Hot Flashes From Alcohol Withdrawal
If you struggle with alcohol abuse and experience alcohol withdrawal syndrome, or AWS, you may have many uncomfortable symptoms. Hot flashes and sweating are only two of many signs of AWS that you may experience.
Like hangover symptoms, hot flashes and sweating from AWS occur because alcohol withdrawal triggers your fight-or-flight response. Usually, alcohol has a calming impact on your brain, making your brain highly sensitive to glutamate, a chemical that excites your brain. Without alcohol in your system, your brain can become over-excited quickly.
Although some symptoms of AWS are merely uncomfortable, other symptoms can be highly dangerous. Never try to get through AWS without medical help as some withdrawal symptoms can be fatal. Enrolling in a medical detox program can help you avoid life-threatening withdrawal symptoms and detox from alcohol safely with the help of professionals.
Other Causes of Alcohol Hot Flashes
For some people, sudden alcohol intolerance and menopause can contribute to alcohol-related hot flashes.
Sudden Alcohol Intolerance
Some people, especially those of East Asian descent, may face a high risk of sudden alcohol intolerance, an uncomfortable flushing reaction that occurs shortly after drinking alcohol.
This chemical reaction in the body does not mean that you are drunk or drank too much. The response means that your body does not have the chemical enzymes to break down alcohol effectively. Therefore, toxic alcohol byproducts stay in your body, making you feel sick.
Symptoms of sudden alcohol intolerance include:
- Flushed skin
- Rapid heart rate
- Low blood pressure
- Sleepiness or lethargy
- A stuffy nose
Studies show different results about how alcohol use affects menopause symptoms. Besides being linked to alcohol use, hot flashes and sweating are common symptoms in women who are experiencing menopause.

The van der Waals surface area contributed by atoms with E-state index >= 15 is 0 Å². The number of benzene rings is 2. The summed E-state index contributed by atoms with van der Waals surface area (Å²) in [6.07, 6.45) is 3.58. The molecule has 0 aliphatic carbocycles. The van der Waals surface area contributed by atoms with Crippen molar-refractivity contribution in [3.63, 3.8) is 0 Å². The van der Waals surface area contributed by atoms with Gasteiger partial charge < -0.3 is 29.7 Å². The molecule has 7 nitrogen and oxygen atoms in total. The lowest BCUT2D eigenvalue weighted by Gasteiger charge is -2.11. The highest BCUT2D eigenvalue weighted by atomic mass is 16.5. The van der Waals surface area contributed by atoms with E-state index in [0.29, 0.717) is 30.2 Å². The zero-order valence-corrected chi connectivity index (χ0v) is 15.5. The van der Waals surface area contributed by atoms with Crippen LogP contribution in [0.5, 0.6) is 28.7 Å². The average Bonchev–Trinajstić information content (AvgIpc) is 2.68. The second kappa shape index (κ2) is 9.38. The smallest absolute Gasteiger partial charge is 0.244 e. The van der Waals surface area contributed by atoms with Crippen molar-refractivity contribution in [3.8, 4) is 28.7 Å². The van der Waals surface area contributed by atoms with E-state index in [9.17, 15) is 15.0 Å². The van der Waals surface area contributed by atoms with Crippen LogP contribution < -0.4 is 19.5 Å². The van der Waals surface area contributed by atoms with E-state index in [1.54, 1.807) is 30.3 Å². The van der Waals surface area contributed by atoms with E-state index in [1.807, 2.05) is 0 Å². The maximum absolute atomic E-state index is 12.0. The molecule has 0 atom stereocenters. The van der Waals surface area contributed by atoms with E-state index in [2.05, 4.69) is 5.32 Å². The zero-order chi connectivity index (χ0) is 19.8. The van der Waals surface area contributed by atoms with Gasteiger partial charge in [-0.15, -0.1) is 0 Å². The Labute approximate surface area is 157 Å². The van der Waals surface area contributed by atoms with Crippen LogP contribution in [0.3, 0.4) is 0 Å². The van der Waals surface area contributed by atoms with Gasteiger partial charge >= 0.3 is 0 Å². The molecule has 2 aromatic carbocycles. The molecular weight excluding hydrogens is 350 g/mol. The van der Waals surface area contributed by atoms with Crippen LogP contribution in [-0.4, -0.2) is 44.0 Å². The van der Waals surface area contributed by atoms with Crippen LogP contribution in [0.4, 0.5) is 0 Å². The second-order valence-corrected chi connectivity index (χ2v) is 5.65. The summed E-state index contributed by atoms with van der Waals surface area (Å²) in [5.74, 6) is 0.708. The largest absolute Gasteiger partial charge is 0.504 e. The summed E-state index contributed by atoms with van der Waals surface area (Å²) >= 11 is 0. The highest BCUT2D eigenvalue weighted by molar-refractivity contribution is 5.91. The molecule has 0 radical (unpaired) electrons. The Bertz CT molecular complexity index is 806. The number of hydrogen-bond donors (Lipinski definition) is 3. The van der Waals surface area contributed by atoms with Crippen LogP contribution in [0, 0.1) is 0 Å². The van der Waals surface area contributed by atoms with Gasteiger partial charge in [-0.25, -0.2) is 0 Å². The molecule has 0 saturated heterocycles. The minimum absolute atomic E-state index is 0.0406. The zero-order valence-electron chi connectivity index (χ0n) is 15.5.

Some research shows that alcohol use increases the risk of hot flashes, while other studies have found the opposite. Alcohol is known to increase the level of estrogen in the body, which may help to prevent hot flashes. However, as described above, alcohol itself is a known risk factor for hot flashes. Medical professionals are not sure why the results vary so widely in the studies, and more research is likely needed.
If you struggle with alcohol abuse and are trying to quit, you do not have to do it alone. The Recovery Village can help. Our caring representatives can answer your questions about alcohol rehab and help you pick a program that meets your needs. Contact us today to learn more.
Yoda T, Crashaw L, et al. “Effects of alcohol on thermoregulation during mild heat exposure in humans.” U.S. National Library of Medicine, published in July 2005. Accessed April 22, 2019.
Swift Robert, Davidson Dena. “Alcohol Hangover: Mechanisms and Mediators.” Alcohol Health & Research World, published in 1998. Accessed April 22, 2019.
MedlinePlus. “Hangover Treatment.” Reviewed May 21, 2017. Accessed April 22, 2019.
Schilling Chrissy, Gallicchio Lisa, et al. “Current Alcohol Use, Hormone Levels, and Hot Flashes in Midlife Women.” U.S. National Library of Medicine, published in June 2007. Accessed April 22, 2019.